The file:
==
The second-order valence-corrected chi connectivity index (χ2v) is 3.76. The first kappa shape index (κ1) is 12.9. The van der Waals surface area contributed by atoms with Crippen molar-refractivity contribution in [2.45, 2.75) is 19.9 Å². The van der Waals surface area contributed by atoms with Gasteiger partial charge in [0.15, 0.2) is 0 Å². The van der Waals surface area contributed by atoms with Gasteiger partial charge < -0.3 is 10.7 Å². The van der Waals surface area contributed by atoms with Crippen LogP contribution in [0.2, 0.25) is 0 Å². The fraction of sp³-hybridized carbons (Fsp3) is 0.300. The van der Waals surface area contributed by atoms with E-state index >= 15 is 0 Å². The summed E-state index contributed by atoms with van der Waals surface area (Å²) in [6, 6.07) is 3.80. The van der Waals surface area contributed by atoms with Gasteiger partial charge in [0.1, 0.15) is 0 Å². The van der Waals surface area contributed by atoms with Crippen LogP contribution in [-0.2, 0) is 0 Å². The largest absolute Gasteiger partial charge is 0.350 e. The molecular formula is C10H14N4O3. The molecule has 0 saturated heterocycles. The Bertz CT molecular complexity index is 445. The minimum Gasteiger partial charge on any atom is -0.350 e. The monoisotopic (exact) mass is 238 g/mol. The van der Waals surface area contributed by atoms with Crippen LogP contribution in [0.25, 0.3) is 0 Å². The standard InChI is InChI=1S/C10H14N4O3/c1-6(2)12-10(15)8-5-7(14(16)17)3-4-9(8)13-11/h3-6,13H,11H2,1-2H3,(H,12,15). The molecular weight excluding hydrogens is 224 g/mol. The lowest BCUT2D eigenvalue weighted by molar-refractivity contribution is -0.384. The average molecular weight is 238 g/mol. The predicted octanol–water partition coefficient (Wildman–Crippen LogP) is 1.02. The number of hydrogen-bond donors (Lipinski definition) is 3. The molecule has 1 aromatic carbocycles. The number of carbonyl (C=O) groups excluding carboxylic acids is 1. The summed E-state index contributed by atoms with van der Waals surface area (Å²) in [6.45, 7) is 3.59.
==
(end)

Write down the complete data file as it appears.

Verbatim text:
The second-order valence-corrected chi connectivity index (χ2v) is 3.76. The first kappa shape index (κ1) is 12.9. The van der Waals surface area contributed by atoms with Crippen molar-refractivity contribution in [2.45, 2.75) is 19.9 Å². The van der Waals surface area contributed by atoms with Gasteiger partial charge in [0.15, 0.2) is 0 Å². The van der Waals surface area contributed by atoms with Gasteiger partial charge < -0.3 is 10.7 Å². The van der Waals surface area contributed by atoms with Crippen LogP contribution in [0.2, 0.25) is 0 Å². The fraction of sp³-hybridized carbons (Fsp3) is 0.300. The van der Waals surface area contributed by atoms with E-state index >= 15 is 0 Å². The summed E-state index contributed by atoms with van der Waals surface area (Å²) in [6, 6.07) is 3.80. The van der Waals surface area contributed by atoms with Gasteiger partial charge in [0.1, 0.15) is 0 Å². The van der Waals surface area contributed by atoms with Crippen LogP contribution in [-0.2, 0) is 0 Å². The largest absolute Gasteiger partial charge is 0.350 e. The molecular formula is C10H14N4O3. The molecule has 0 saturated heterocycles. The Bertz CT molecular complexity index is 445. The minimum Gasteiger partial charge on any atom is -0.350 e. The monoisotopic (exact) mass is 238 g/mol. The van der Waals surface area contributed by atoms with Crippen LogP contribution in [0.25, 0.3) is 0 Å². The standard InChI is InChI=1S/C10H14N4O3/c1-6(2)12-10(15)8-5-7(14(16)17)3-4-9(8)13-11/h3-6,13H,11H2,1-2H3,(H,12,15). The molecular weight excluding hydrogens is 224 g/mol. The lowest BCUT2D eigenvalue weighted by molar-refractivity contribution is -0.384. The average molecular weight is 238 g/mol. The predicted octanol–water partition coefficient (Wildman–Crippen LogP) is 1.02. The number of hydrogen-bond donors (Lipinski definition) is 3. The molecule has 1 aromatic carbocycles. The number of carbonyl (C=O) groups excluding carboxylic acids is 1. The summed E-state index contributed by atoms with van der Waals surface area (Å²) in [6.45, 7) is 3.59.